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California budget season starts off with a bang

Assemblymember Phil Ting speaks on the Assembly floor at the California State Capitol in Sacramento on June 27, 2022.
Rich Pedroncelli
AP Photo
Assemblymember Phil Ting speaks on the Assembly floor at the California State Capitol in Sacramento on June 27, 2022.

A journey of a thousand miles begins with a single step — like the one Assembly Democrats took Wednesday, when they unveiled their budget priorities for the upcoming fiscal year.

The move marks a start to months-long negotiations between Gov. Gavin Newsom and state lawmakers over how money should be divided between key programs — an exercise that can prove contentious even in the best of times, and could pose especially tough political questions this go-around as the state stares down an estimated $25 billion budget deficit after enjoying years of unprecedented surpluses.

Although the Assembly Democrats’ blueprint emphasizes that California is better positioned to weather an economic downturn than it has been in the past — with $120 billion in available cash across all funds, including $37 billion budgeted in general fund and rainy day fund reserves — it also adopts some of the cautionary recommendations outlined last month by the Legislature’s nonpartisan fiscal advisor. They include:

  • Potentially shifting billions of dollars in expenditures to later years, and re-evaluating the timing of one-time spending.
  • Considering low-cost borrowing from special funds if California keeps collecting lower-than-expected tax revenue.
  • Evaluating the impact of inflation on certain state expenditures. Because the Legislative Analyst’s Office estimate of a $25 billion budget deficit didn’t account for soaring inflation rates, actual state costs are likely to be higher than estimated.

“We have spent a decade preparing for revenue shortfalls, and with the robust General Fund reserves and Rainy Day Fund, California is prepared to weather future economic downturns while still prioritizing the gains that we have made in K-12 and early childhood education, our higher education institutions, homelessness support and health care,” Democratic Assemblymember Phil Ting of San Francisco, who leads his chamber’s powerful budget committee, said in a statement.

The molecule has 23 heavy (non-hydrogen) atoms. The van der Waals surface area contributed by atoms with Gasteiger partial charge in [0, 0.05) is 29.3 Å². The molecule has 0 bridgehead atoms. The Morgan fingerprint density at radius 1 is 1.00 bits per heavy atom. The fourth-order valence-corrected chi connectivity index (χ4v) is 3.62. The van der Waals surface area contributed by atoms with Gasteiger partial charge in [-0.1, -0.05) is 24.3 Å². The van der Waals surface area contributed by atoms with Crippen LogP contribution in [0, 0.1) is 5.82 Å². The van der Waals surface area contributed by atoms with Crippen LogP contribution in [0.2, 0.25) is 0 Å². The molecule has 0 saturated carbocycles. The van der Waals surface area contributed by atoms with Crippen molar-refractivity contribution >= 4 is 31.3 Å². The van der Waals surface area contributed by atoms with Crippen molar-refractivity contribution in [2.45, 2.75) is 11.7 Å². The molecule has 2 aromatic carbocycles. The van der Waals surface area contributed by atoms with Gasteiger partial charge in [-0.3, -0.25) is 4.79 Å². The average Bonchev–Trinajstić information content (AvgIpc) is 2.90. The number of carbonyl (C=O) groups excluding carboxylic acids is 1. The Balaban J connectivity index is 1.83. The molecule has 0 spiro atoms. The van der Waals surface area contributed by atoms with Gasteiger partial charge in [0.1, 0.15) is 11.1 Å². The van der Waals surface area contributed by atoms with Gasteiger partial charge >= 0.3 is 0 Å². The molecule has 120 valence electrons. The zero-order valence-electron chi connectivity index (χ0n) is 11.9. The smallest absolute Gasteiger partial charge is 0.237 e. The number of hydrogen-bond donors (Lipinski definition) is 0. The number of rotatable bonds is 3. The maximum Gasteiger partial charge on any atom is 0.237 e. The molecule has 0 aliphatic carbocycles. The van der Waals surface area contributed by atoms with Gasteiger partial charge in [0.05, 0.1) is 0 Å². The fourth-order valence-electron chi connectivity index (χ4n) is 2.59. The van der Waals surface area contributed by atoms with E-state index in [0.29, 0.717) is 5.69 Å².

The next major step in the budget marathon: Newsom releasing his blueprint for the fiscal year beginning July 1, which he’s slated to do on or before Jan. 10. He will then unveil a revised proposal in May after negotiations with lawmakers and updated revenue estimates. They must reach a spending deal by June 15, though that deadline is squishier than it seems: During the last budget cycle, lawmakers passed what amounted to a placeholder budget to keep receiving their paychecks while they worked out final details with Newsom.

Another noteworthy budget priority highlighted by Assembly Democrats: Asking voters in 2024 to weigh in on a ballot measure to “craft a modernized Gann Limit … to encourage building reserves and reducing debts.”

The Gann Limit is an obscure provision in the California Constitution that prevents the state from spending more per person than it did in 1978, once adjusted for inflation, and requires it to send the excess money back to schools and taxpayers.

As the economy continues to grow, the Gann Limit will pose an increasingly large problem for state government, according to a March report from the Legislative Analyst’s Office — leaving the Legislature with just two choices: Reduce taxes to reduce revenue growth, or ask voters to change the limit.

CalMatters is a nonprofit, nonpartisan media venture explaining California policies and politics.